Best Bowling Alley 2022 | Epiphany Bowling Lanes | Sports & Recreation

Courtesy Photo

Epiphany Bowling Lanes

Tucked inside the grounds of the Epiphany of Our Lord Catholic parish is Epiphany Bowling Lanes (3164 Ivanhoe Avenue, 314-781-8684), a small, no-fuss, eight-lane bowling alley. It’s clean but old-fashioned (the pin retrieval sometimes gets stuck because the system seemingly hasn’t been updated since the early aughts). But it’s hard not to love a place that has weekly league nights, complete with standings plastered across the walls, and affordable party rentals. Load in with your friends and order some of the surprisingly good pizza and t-ravs — and beer or a wine cooler if you’re so inclined. This is a place that takes bowling back to its roots: an inexpensive activity that doubles as an excuse to drink beer. Open bowling times are limited; call ahead to learn about your options. —Rosalind Early

Sports and Recreation

Homegrown comedian Kathleen Madigan once described St. Louis as a “beer-drinking, cigarette-smoking, meat-eating town. We are so unhealthy that my youngest sister moved to Seattle and when she got there she saw everyone on bicycles, and she just assumed they’d all gotten DUIs.” OK, we aren’t known for being the healthiest city in the country, but we are avid about our outdoor activities. How else do you explain all the parks, the miles of bike trails and the outstate recreation areas that people flock to every summer? Plus, we are a town that loves our sports. The Cardinals and the Blues are part of the city’s beating heart, and we’re sure to add the returning Battlehawks (or whatever our XFL team name ends up being) and St. Louis City SC to the mix. And while some of us are more outdoorsy than others, you can still get your recreation indoors, with options from bowling to pinball to darts. So for those of you who ride bikes even when you don’t have a DUI, this list is for you. ,Rosalind Early

Robert Thomas.

Scott Rovak/Getty Images/Courtesy St. Louis Blues

Robert Thomas.

Hokey is often a blur of blue and white on the ice in the Enterprise Center, but if you see a flash of skates as the puck sinks into the net, chances are they belong to Robert Thomas. A breakout star this past year, Thomas scored a rousing 20 goals throughout his time on the ice, securing his spot as the best hope for the Blues’ future. Now freshly signed to an eight-year deal, the Canadian-born forward boasts a wicked shot-on-goal and an eye on the puck, proving an essential part of both defense and offense. General manager Doug Armstrong compared signing him to a long-term deal to the previous commitments he secured from Alex Pietrangelo and Vladimir Tarasenko. Here’s hoping Thomas, too, will lead the team to the Stanley Cup. —Jenna Jones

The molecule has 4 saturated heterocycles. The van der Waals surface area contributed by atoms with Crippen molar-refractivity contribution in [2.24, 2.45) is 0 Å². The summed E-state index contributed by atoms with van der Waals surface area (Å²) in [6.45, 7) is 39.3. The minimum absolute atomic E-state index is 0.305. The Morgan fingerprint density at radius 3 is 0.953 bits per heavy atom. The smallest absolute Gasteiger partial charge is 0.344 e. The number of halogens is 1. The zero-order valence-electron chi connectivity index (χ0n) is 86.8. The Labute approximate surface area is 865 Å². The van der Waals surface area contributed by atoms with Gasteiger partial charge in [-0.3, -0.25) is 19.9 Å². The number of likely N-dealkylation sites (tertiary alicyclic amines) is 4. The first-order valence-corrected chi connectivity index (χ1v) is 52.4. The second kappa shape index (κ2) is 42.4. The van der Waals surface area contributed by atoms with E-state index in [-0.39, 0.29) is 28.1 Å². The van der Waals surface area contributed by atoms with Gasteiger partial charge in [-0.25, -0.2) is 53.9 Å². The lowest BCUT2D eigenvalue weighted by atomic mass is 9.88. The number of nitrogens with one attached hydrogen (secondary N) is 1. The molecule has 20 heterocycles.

Centene Stadium.

Monica Obradovic

Centene Stadium.

This one was tough to choose. I mean, where can we find a new stadium in St. Louis? Like, a new stadium that could possibly transform St. Louis, revitalize an overlooked part of downtown and host a world-class sports team? We had to dig, but, in the end, we chose the $457.8 million, 22,500-seat stadium being built in Downtown West and already reshaping the neighborhood. You know, the one that will host St. Louis’ newest professional sports team — the St. Louis City SC. Set to open in 2023, Centene Stadium (2100 Market Street) will host Major League Soccer’s 28th franchise and St. Louis’ first in America’s top soccer league. It’s also going to be a badass stadium, with no fan more than 120 feet from the field. Local artist Muhammad “Mvstermind” Austin is in charge of the match-day music and is sourcing a fan-curated playlist. All of these things suggest one of the most intimate, raucous and fun-filled soccer-watching experiences in the country. Centene Stadium is going to be loud, it’s going to be all ours — and we can’t wait. —Benjamin Simon

Pinball machine in Up-Down St.  Louis

KATIE COUNTS

Up-Down St. Louis.

Pinball, the classic arcade game invented in 1930 and widely associated with the ’80s (along with Pac-Man and Frogger), is hip again. You can find the proof at Up-Down St. Louis (405 North Euclid Avenue, 314-449-1742), an arcade bar located in the Central West End. Most nights, you’ll find hordes of millennials and older Gen Zers crowded around the bar’s three pinball machines, $6 ciders in hand. The machines have enough flashing lights, metal springs and neon paint to ruin one’s night vision for a few minutes. Up-Down also features more than 60 additional arcade games to crank up that ’80s and ’90s childhood nostalgia, including Skee-Ball, Dance Dance Revolution and Mortal Kombat. —Olivia Poolos

Yadier Molina.

Billy Hurst/St. Louis Cardinals

Yadier Molina.

Ryan O'Reilly.

THEO WELLING

Ryan O’Reilly.

,

Leave a Comment

Your email address will not be published. Required fields are marked *